A jazz journeyman, a direct musical link to John Coltrane, a pianist destined for stardom, and one of the most distinguished jazz vocalists today.
This year the National Theater and Concert Hall’s (NTCH) Summer Jazz Party (夏日爵士派對) boasts its most impressive lineup ever, with saxophonist Kenny Garrett kicking off the series tomorrow night, and pianists McCoy Tyner and Hiromi Uehara, and singer Dianne Reeves appearing over the next four weeks.
“We’ve gone back to the mainstream,” says Tung Shuen-wen (董舜文), a jazz saxophonist and teacher who serves on the National Chiang Kai-shek Cultural Center’s (國立中正文化中心) committee that selects performing artists.
In past years, the CKS Cultural Center sought to have a balance of famous and lesser-known but accomplished jazz artists, Tung says. It invited major American jazz musicians such as saxophonist Joe Lovano and vocalist Dee Dee Bridgewater, as well as lesser-known but equally accomplished artists from places such as Europe and Australia.
It might have been the best of both worlds for local jazz fanatics, but feedback from general audiences was less enthusiastic, according to Tung. They wanted to see more of the “masters.” Does this reflect more discerning, more mature tastes in Taiwan? Perhaps, Tung says, but what Taiwanese audiences clearly want is more “entertainment.”
And entertainment they’ll get with these four artists, Tung promises. This year’s performers strike the right balance of musical virtuosity and showmanship, he says, noting saxophonist Kenny Garrett’s performance in Taipei in 2005. “He got everyone up and dancing, and made [the National Concert Hall] look like a dance hall.”
WHAT: 2008 Summer Jazz Party (夏日爵士派對) featuring Kenny Garrett, Hiromi Uehara, McCoy Tyner, and Dianne Reeves
WHEN: Tonight through Sept. 15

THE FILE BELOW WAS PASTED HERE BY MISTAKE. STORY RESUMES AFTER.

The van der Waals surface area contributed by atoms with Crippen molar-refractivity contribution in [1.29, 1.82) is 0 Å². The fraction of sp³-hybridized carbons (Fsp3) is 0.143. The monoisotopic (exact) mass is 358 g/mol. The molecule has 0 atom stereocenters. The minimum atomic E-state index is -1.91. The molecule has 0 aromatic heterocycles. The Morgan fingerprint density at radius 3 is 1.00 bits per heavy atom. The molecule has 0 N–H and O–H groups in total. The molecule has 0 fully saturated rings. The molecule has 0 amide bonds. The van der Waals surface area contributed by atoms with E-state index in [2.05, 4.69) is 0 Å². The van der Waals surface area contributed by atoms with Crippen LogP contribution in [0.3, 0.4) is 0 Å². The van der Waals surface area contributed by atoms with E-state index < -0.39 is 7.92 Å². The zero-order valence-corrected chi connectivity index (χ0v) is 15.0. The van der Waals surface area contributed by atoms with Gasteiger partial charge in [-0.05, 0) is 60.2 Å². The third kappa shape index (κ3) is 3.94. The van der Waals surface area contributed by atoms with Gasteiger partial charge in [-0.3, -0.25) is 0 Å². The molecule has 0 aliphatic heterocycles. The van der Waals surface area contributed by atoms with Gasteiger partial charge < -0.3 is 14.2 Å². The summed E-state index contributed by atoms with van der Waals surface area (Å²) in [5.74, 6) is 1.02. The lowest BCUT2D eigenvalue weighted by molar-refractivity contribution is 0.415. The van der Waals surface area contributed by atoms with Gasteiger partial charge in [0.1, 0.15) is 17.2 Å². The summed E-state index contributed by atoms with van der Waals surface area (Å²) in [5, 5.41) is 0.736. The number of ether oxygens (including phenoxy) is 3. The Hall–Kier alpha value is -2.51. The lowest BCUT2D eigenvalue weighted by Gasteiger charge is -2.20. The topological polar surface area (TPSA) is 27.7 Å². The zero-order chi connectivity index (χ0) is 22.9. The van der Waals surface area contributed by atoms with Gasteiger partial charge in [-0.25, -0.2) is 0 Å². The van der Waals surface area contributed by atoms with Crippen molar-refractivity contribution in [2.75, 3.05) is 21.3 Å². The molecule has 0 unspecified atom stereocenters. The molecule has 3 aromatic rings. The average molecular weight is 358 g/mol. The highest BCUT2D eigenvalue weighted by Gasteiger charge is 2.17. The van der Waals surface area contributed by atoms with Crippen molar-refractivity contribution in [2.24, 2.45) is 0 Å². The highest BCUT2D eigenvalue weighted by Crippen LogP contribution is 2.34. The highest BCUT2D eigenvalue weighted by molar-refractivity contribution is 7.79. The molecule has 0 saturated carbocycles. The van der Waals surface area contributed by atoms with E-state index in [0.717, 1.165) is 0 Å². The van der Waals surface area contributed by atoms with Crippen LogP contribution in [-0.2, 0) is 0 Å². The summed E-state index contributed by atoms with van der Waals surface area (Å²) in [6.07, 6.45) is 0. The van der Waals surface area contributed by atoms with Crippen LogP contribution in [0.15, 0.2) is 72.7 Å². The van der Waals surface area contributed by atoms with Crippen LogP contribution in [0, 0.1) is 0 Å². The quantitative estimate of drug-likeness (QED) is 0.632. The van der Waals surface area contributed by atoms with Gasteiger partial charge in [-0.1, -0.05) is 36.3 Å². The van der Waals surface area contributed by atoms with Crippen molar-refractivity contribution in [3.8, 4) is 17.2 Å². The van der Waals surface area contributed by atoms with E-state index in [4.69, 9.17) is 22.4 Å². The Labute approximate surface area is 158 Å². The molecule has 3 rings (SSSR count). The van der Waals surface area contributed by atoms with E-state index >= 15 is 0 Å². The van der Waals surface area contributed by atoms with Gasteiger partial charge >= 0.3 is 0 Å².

WHERE:International acts at the National Concert Hall (國家音樂廳); local acts at the Experimental Theater (實驗劇場), 21-1 Zhongshan S Rd, Taipei City(台北市中山南路21-1號)
ON THE NET: event.ntch.edu.tw/2008/JAZZ
TICKETS: NT$600 to NT$3,000 for international acts; NT$500 for local acts. Tickets are available through NTCH ticketing or online at www.artsticket.com.tw
Garrett returns tomorrow night to get the party started once again. The 47-year-old, who is considered one of the preeminent alto saxophonists in jazz today, has long been known as a musical explorer, having played and recorded with a long list of major figures in jazz, including Miles Davis, Art Blakey and Bobby Hutcherson, as well as pop musicians such as Sting, Peter Gabriel and hip-hop artist Guru.
An avid traveler, Garrett is interested in Asian cultures and music and has visited Taiwan several times. Garrett became a fan of the Taiwanese Aboriginal singer Difang (郭英男), whose music he discovered on a past visit. “Usually when I go to a new country I buy some indigenous music … this is how I came to know Difang,” he said in a brief e-mail interview. Garrett composed a song dedicated to the Amis singer, which appears on his 2003 album Happy People.
Garrett said his travels to Japan and South Korea led him to believe that “China is the source of Asian culture,” an idea that influenced his latest album Beyond the Wall, which was inspired by a three-week trip to China.
One musical hero and past collaborator of Garrett’s is McCoy Tyner, who performs on Sept. 5. Viewed by musicians and critics alike as the consummate pianist, Tyner helped to shape modern jazz as part of the John Coltrane Quartet in the 1960s. His rhythmic and percussive approach led to a new vocabulary for jazz piano, which is demonstrated on such classic Coltrane recordings as Impressions and A Love Supreme.
After his tenure with Coltrane, Tyner became an accomplished composer and performer, releasing more than 80 albums to date and earning four Grammy awards. In the 1970s he broke new ground with his Grammy-nominated Sahara, an album that incorporated African influences. Tyner’s recent work includes a Latin album and arranging for big bands.